Gibson book misinterprets caste system - Misir
By Edlyn Benfield
April 21, 2004
Dr Kean Gibson's book, The Cycle of Racial Oppression in Guyana, falsely interprets the caste system in Hinduism as a mandatory requirement of that religion, Dr Prem Misir told the Ethnic Relations Commission (ERC) yesterday.
Misir, in his personal capacity, presented this view to the ERC when its inquiry continued into the allegation by the Indian Arrival Commit-tee (IAC) that Gibson's book is "peddling and spreading racial hatred between Guyana's principal ethnic groups."
Gibson, according to Misir, has used the argument that East Indians in Guyana are seeking to oppress Africans in their quest "to secure and sustain power". And she has purported that the East Indians' justification for this oppression lies, "in the dualism of good and evil where Hindus see themselves as good, and perceive Africans as evil because of their black skin colour."
Misir continued that Gibson's thesis stems from her misguided and Westernis-ed perception that 'varna' - meaning different shades of texture or colour - as referred to in Chapter 4, verse 13 of the Gita, sets people apart by their skin colour.
According to Misir, while the four colours of varna distinguish one group of persons from another, the distinction is completely unrelated to skin colour. Rather, it refers to "the mental temperaments" of these persons.
Misir, who quoted his source as one Swami Chin-mayananda, said varna is used in the Gita in the 'Yogic-sense'. "In the Yoga Sastra, they attribute some definite colours to the triple gunas, which mean... 'the mental temperaments'. Thus, Sattwa is considered as white, Rajas as red and Tamas as black," Misir stated, adding that man is essentially the thoughts he entertains.
Misir told the commission that varna is independent of sex, birth or breeding and pointed out that a class determined by temperament and vocation is not a caste determined by birth and heredity. In other words, the class to which one is relegated in the Hindu religion, is dependent on the character that person portrays.
The Indian government, Misir insisted, outlawed the caste system because it eventually took on a western definition that can be viewed as concurrent with the Portuguese term 'casta'. "The caste system in this degenerative form has little or no relevance or application to Guyana today, even among the Hindus themselves…"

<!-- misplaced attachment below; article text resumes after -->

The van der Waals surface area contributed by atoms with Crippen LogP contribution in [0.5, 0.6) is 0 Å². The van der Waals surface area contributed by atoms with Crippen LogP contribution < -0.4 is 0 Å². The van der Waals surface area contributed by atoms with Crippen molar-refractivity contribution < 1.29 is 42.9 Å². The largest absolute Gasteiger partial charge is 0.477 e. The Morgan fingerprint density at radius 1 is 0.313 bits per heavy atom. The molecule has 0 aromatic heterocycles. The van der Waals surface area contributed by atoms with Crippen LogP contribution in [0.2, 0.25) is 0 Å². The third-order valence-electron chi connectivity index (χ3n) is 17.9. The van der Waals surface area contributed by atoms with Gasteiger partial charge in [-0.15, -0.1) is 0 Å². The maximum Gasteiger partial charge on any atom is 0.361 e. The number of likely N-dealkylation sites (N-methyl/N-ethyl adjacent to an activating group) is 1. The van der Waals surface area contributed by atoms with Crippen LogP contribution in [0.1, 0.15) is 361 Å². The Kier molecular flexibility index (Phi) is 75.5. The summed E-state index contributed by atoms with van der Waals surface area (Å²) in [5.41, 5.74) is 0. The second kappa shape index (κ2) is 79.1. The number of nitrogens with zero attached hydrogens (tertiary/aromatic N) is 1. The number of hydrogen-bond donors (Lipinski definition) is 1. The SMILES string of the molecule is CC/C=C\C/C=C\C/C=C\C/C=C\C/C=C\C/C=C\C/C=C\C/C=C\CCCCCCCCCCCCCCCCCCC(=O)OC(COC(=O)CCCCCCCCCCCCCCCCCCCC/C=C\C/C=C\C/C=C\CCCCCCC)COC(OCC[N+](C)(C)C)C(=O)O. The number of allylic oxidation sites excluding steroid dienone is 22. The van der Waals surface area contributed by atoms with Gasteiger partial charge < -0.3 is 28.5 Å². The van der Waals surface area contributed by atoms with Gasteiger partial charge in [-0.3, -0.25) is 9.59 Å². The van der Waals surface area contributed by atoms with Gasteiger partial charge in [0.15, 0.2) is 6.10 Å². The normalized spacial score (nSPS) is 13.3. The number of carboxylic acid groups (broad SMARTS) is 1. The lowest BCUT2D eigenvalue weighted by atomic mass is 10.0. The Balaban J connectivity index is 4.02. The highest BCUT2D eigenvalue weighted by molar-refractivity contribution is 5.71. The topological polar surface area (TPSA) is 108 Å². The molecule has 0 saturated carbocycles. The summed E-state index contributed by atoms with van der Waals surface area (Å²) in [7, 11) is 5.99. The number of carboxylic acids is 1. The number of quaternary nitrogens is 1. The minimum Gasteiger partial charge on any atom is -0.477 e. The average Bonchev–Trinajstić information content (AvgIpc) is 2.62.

Addressing the issue of socio-economic status as related in Dr. Gibson's book, Misir said that the major ethnic groups are well represented at the country's Secondary Schools Entrance Examinations with 40 of the top 140 candidates being Africans.
The commission requested that he supply evidence in relation to his claim of large- scale African representation on existing state boards. Misir told the commission that he has only been able to study 27 of the country's 51-odd state boards.
Asked by ERC Chairman, Bishop Juan Edghill whether he agreed with the IAC complaint, Misir responded: "I would not have come [to the hearing] if I did not feel that Dr Gibson's book has done a disservice to the promotion of racial unity... I agree with the IAC's complaint."
The Pan African Organisa-tion, through its representative Lennox King, told the ERC that Dr Gibson's book has come at a time when the Guyanese society has reached the stage of implosion.
According to King, the Indian perspective of life can be deemed "selfish and avaricious" and seen to exclude the tenet "live and let others live."
King asserted that the book has served to answer several questions that have haunted the African Guyanese for years including why late PNCR leaders and former presidents, Forbes Burnham and Hugh Desmond Hoyte, were so hated by Indian Guyanese despite their best efforts to bring about change in the best interest of all Guyanese. "… It is not the book that is causing or has caused [racial conflict], the book is begging us to turn away from our wicked ways or we will all be consumed."
The book, according to King, is neither a call to arms nor an instrument of incitement of racial hatred. "Those who are peddling the notion that this book is fanning the flames of racial conflict ought to look in the mirror; for...there is a saying thus 'life is but a looking glass/mirror, he who sees mock is mock."
The banking system and tender procedures, King purported, have been used to effectively marginalise Afri-can Guyanese contractors and this coupled with the placement of contract workers of a particular ethnic group in lucrative positions in the Public Service and the method of land distribution by the current government are all designed to disenfranchise African Guyanese. "Not only does the book give us insight as to why things are happening the way they are, but it also allows us to understand what happened in the past and allows us to determine what can happen in the future."
However, King said, he did not agree with everything in Gibson's book and dismissed her reference to Hamilton Green's attainment of the post of Mayor as being associated with his linkages to the PPP and his being used as a tool for the PPP to remove mostly Afro-Guyanese vendors from the sidewalks as "emotional" and a "falsehood."
Asked by the Commission whether he agreed that just as he had found Gibson's references to Green to be erroneous, other persons were entitled to find sections of her book similarly erroneous, King said for the most part Gibson's book "is the unadulterated truth."
King has lodged a formal complaint on behalf of his organisation against the Guyana Indian Heritage Association (GIHA) publication 'Indians Betrayed'.
The hearing continues today.